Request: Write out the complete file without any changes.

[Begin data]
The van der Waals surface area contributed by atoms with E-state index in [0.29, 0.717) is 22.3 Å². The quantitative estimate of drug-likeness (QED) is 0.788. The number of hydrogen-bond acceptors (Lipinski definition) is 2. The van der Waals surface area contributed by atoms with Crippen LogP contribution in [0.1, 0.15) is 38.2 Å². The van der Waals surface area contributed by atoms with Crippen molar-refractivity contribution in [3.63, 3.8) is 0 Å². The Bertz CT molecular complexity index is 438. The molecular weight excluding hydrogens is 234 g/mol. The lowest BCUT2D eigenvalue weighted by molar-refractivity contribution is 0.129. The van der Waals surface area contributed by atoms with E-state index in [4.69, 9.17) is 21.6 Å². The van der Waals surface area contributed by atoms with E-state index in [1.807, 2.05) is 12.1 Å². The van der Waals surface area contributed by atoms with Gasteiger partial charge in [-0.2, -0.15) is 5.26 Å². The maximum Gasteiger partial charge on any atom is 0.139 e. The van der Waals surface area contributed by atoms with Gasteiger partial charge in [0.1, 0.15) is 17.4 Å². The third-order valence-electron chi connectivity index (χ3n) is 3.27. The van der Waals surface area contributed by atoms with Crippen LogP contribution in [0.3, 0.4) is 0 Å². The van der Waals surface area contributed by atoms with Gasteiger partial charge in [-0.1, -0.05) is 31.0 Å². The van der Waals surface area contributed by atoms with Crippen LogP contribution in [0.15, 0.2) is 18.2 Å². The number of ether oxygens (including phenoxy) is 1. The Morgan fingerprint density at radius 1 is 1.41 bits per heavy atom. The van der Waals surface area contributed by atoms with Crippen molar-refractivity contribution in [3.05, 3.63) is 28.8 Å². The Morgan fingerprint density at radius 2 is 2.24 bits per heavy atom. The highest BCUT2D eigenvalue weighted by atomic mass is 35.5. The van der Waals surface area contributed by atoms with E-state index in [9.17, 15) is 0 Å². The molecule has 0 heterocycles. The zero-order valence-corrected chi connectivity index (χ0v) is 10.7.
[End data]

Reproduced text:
The van der Waals surface area contributed by atoms with E-state index in [0.29, 0.717) is 22.3 Å². The quantitative estimate of drug-likeness (QED) is 0.788. The number of hydrogen-bond acceptors (Lipinski definition) is 2. The van der Waals surface area contributed by atoms with Crippen LogP contribution in [0.1, 0.15) is 38.2 Å². The van der Waals surface area contributed by atoms with Crippen molar-refractivity contribution in [3.63, 3.8) is 0 Å². The Bertz CT molecular complexity index is 438. The molecular weight excluding hydrogens is 234 g/mol. The lowest BCUT2D eigenvalue weighted by molar-refractivity contribution is 0.129. The van der Waals surface area contributed by atoms with E-state index in [4.69, 9.17) is 21.6 Å². The van der Waals surface area contributed by atoms with E-state index in [1.807, 2.05) is 12.1 Å². The van der Waals surface area contributed by atoms with Gasteiger partial charge in [-0.2, -0.15) is 5.26 Å². The maximum Gasteiger partial charge on any atom is 0.139 e. The van der Waals surface area contributed by atoms with Gasteiger partial charge in [0.1, 0.15) is 17.4 Å². The third-order valence-electron chi connectivity index (χ3n) is 3.27. The van der Waals surface area contributed by atoms with Crippen LogP contribution in [0.3, 0.4) is 0 Å². The van der Waals surface area contributed by atoms with Gasteiger partial charge in [-0.1, -0.05) is 31.0 Å². The van der Waals surface area contributed by atoms with Crippen LogP contribution in [0.15, 0.2) is 18.2 Å². The number of ether oxygens (including phenoxy) is 1. The Morgan fingerprint density at radius 1 is 1.41 bits per heavy atom. The van der Waals surface area contributed by atoms with Crippen molar-refractivity contribution in [3.05, 3.63) is 28.8 Å². The Morgan fingerprint density at radius 2 is 2.24 bits per heavy atom. The highest BCUT2D eigenvalue weighted by atomic mass is 35.5. The van der Waals surface area contributed by atoms with E-state index in [9.17, 15) is 0 Å². The molecule has 0 heterocycles. The zero-order valence-corrected chi connectivity index (χ0v) is 10.7.